Market Watch, Sept. 29

The Fed closes in on a December rate rise as protectionism hits Europe and Oceania.

It's been a quiet week to finish what has been a huge third quarter here in Australia.

However, there were some economic influences in the US, Europe and New Zealand that should be noted.

First off, the increasing global trend of political populism hit two nations that have, in the main, escaped this issue over the past 10 years.

One was Germany, the largest economic player in Europe. Although Chancellor Merkel was voted in for a fourth term, a record in the post-WWII era, the rise of the far right and their demands of nationalism, protectionism and anti-immigration will mean her normally steady economic hand now has a headwind. That's likely to act outside of her decade-long policies and create obstruction in the Bundestag.

New Zealand has had a majority-led government for the past 20 years and a Coalition government for the past 10 years. It now faces a scenario not seen for generations – a minority government that will need to court a nationalist kingmaker with protectionist policies. This will be interesting for a nation that has huge foreign fund flows (especially from China).

Meanwhile, the clarification from Fed Chair Janet Yellen that the Fed's ‘rate rise' pathway is on track means a December rate rise is more than likely on the cards.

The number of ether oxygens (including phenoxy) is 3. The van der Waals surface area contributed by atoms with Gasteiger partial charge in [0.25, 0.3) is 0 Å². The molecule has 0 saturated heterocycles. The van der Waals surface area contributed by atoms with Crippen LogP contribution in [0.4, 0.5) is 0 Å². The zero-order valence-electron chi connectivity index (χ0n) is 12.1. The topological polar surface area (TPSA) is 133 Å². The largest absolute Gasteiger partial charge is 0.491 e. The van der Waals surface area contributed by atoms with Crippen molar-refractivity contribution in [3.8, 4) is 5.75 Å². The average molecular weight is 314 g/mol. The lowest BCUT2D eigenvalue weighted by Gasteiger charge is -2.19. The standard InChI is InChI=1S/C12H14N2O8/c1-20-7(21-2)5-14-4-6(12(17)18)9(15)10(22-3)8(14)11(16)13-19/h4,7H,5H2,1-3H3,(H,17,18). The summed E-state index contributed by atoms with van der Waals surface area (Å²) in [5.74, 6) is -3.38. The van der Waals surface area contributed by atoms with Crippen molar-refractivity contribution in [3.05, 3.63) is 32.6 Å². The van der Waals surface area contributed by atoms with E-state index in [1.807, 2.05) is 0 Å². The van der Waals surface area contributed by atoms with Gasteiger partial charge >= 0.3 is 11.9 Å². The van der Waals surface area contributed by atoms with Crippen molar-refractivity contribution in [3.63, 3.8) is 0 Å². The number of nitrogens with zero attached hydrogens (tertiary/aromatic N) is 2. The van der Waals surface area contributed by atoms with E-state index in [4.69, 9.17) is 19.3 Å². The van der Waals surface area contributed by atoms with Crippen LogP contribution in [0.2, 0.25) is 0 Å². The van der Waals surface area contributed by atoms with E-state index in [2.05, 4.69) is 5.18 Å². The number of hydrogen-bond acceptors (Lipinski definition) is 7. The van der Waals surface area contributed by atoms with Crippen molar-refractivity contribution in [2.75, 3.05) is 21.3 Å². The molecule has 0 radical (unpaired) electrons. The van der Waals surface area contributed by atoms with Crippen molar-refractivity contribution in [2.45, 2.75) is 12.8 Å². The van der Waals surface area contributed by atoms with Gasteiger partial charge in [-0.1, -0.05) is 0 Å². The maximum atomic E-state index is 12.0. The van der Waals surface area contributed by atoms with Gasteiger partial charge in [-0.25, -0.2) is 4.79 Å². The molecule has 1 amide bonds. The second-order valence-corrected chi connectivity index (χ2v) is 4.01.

The overall strength in the US labour market, wealth and economic growth is allowing the Fed to consider rate rises as a ‘financial stability' mechanism, countering the risk of overheating despite the fact its 2 per cent inflation target has been a constant constraint on moving the Federal funds rate.

The impact from an Australian-centric point of view is the wholesale funding market. Due to the under-liquidity of the Australian market, the wholesale market is a necessity for funding Australian growth.

However, increasing the Federal funds rates means an increasing corporate debt market – something all listed Australian banks are exposed to. Therefore, one should expect further increases in lending rates in 2018 as the private banks are forced to pass through higher lending costs.

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